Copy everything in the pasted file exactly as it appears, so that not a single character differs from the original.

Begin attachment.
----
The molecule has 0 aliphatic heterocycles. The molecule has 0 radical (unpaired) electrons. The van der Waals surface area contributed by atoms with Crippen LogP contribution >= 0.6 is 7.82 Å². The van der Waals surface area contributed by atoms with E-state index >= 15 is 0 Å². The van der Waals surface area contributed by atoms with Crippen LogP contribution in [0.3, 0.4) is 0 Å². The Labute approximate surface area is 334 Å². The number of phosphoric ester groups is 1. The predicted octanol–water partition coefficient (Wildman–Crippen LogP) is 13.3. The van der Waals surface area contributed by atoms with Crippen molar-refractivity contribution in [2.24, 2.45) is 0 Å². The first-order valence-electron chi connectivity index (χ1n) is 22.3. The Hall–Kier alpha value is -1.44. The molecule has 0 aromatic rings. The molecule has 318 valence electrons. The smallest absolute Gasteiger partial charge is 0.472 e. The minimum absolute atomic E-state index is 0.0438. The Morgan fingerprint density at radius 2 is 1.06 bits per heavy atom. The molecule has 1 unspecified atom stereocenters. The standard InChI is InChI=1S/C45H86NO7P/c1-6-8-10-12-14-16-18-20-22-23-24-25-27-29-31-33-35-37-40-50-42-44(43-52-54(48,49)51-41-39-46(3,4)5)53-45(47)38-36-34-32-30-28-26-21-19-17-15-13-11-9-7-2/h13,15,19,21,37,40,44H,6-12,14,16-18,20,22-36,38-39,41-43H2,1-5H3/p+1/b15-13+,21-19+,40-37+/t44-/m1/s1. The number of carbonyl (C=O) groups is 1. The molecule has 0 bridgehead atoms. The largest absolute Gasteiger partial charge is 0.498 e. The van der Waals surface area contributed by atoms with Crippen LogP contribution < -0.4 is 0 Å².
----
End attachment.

The molecule has 0 aliphatic heterocycles. The molecule has 0 radical (unpaired) electrons. The van der Waals surface area contributed by atoms with Crippen LogP contribution >= 0.6 is 7.82 Å². The van der Waals surface area contributed by atoms with E-state index >= 15 is 0 Å². The van der Waals surface area contributed by atoms with Crippen LogP contribution in [0.3, 0.4) is 0 Å². The Labute approximate surface area is 334 Å². The number of phosphoric ester groups is 1. The predicted octanol–water partition coefficient (Wildman–Crippen LogP) is 13.3. The van der Waals surface area contributed by atoms with Crippen molar-refractivity contribution in [2.24, 2.45) is 0 Å². The first-order valence-electron chi connectivity index (χ1n) is 22.3. The Hall–Kier alpha value is -1.44. The molecule has 0 aromatic rings. The molecule has 318 valence electrons. The smallest absolute Gasteiger partial charge is 0.472 e. The minimum absolute atomic E-state index is 0.0438. The Morgan fingerprint density at radius 2 is 1.06 bits per heavy atom. The molecule has 1 unspecified atom stereocenters. The standard InChI is InChI=1S/C45H86NO7P/c1-6-8-10-12-14-16-18-20-22-23-24-25-27-29-31-33-35-37-40-50-42-44(43-52-54(48,49)51-41-39-46(3,4)5)53-45(47)38-36-34-32-30-28-26-21-19-17-15-13-11-9-7-2/h13,15,19,21,37,40,44H,6-12,14,16-18,20,22-36,38-39,41-43H2,1-5H3/p+1/b15-13+,21-19+,40-37+/t44-/m1/s1. The number of carbonyl (C=O) groups is 1. The molecule has 0 bridgehead atoms. The largest absolute Gasteiger partial charge is 0.498 e. The van der Waals surface area contributed by atoms with Crippen LogP contribution < -0.4 is 0 Å².